2009 Student Research Conference:
22nd Annual Student Research Conference

Impact of the Number of Response Options and Scale Length on Reliability
Jennifer L. LaChapell*, Kyle W. VanIttersum, Jennifer D. Schmidt, Taelor M. Cash, Amelia A. Bobzien, and Tracy H. Mulderig
Dr. Teresa Heckert, Faculty Mentor

The literature on the optimal number of response options for maximizing reliability of typical performance (e.g., personality) tests is inconclusive. The recommended maximum was found to be five (Bandalos & Enders, 1996), seven (Cicchetti et. al., 1985) or ten (Thorndike et al., 1991). Other researchers (e.g., Masters, 1974) have criticized the usage of a neutral option. Given that reliability increases with scale length, the optimal number may be influenced by the number of items. No published research could be found on this interaction. Our study compared the reliability of five, six, and seven response options for scales of varying lengths (i.e., 5, 10, and 20 items). We found that the optimal number of options depended on the number of items, such that the five-item measure was more sensitive to changing the number of options.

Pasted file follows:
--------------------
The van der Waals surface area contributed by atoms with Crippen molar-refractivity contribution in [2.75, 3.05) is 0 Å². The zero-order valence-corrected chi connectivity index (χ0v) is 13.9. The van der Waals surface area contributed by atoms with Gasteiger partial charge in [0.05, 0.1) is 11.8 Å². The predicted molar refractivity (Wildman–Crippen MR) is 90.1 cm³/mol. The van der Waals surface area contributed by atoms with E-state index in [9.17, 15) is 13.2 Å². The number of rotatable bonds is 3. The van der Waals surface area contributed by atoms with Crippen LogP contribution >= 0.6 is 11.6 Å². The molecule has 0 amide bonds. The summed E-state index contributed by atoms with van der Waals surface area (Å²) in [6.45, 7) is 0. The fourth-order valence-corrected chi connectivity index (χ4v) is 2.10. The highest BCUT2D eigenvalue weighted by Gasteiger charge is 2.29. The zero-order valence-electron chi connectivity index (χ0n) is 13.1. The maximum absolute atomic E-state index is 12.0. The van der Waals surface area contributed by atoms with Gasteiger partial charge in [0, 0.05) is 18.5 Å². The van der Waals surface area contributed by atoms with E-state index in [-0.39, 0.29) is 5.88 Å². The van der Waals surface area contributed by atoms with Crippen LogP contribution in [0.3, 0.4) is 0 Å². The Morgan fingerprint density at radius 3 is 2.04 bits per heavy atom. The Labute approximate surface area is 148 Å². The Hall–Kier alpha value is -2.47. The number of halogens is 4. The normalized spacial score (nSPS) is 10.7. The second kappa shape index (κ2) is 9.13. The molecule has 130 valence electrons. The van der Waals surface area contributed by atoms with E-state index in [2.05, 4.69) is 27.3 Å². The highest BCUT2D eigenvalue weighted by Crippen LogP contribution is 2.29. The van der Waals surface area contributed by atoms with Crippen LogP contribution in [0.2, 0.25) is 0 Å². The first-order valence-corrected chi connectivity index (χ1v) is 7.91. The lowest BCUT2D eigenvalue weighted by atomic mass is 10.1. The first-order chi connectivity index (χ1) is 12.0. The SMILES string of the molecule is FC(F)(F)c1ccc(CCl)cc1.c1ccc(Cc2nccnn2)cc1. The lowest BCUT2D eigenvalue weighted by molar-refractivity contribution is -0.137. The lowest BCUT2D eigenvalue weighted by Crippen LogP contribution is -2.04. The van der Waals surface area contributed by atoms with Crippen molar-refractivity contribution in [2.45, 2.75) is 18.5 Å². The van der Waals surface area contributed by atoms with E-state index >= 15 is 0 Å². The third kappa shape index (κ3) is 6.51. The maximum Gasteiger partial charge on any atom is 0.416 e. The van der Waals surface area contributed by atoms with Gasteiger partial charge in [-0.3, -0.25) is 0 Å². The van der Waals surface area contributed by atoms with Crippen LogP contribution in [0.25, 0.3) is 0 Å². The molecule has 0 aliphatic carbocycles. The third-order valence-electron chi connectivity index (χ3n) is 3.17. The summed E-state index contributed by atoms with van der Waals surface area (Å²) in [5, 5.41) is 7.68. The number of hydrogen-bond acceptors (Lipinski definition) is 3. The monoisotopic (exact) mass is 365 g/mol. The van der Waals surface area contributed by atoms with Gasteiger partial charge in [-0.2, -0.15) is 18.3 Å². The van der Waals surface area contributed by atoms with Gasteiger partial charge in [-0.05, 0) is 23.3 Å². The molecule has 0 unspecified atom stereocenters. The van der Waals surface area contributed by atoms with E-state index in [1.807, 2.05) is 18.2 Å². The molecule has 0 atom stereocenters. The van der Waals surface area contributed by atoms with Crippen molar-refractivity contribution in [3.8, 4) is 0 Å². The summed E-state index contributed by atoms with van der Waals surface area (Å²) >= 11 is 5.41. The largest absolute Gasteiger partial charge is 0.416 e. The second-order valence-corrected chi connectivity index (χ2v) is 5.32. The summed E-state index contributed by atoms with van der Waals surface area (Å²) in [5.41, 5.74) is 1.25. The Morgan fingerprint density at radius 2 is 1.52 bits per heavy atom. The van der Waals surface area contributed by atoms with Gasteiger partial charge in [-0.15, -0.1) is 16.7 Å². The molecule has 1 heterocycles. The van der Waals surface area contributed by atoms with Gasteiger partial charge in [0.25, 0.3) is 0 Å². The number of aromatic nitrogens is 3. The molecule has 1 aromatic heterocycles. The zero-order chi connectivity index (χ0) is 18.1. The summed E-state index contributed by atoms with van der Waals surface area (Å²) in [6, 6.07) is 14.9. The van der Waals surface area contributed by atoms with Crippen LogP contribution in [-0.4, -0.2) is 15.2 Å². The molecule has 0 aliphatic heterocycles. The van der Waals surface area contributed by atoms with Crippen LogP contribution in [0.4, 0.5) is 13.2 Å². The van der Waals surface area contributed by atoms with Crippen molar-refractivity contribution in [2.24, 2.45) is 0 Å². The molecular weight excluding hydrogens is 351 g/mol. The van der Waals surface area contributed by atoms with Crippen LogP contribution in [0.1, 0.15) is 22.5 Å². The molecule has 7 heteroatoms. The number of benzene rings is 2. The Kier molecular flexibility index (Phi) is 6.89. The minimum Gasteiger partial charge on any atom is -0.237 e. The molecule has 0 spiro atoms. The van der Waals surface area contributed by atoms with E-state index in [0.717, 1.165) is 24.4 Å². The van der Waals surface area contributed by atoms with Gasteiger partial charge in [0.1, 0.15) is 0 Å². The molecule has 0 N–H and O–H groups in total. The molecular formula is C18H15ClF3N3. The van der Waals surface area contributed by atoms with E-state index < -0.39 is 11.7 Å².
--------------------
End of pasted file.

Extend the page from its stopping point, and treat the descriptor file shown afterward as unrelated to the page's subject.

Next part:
Keywords: response options, number of scale items, reliability, performance tests, personality


Presentation Type: Oral Paper

Session: 4-3
Location: VH 1010
Time: 8:45

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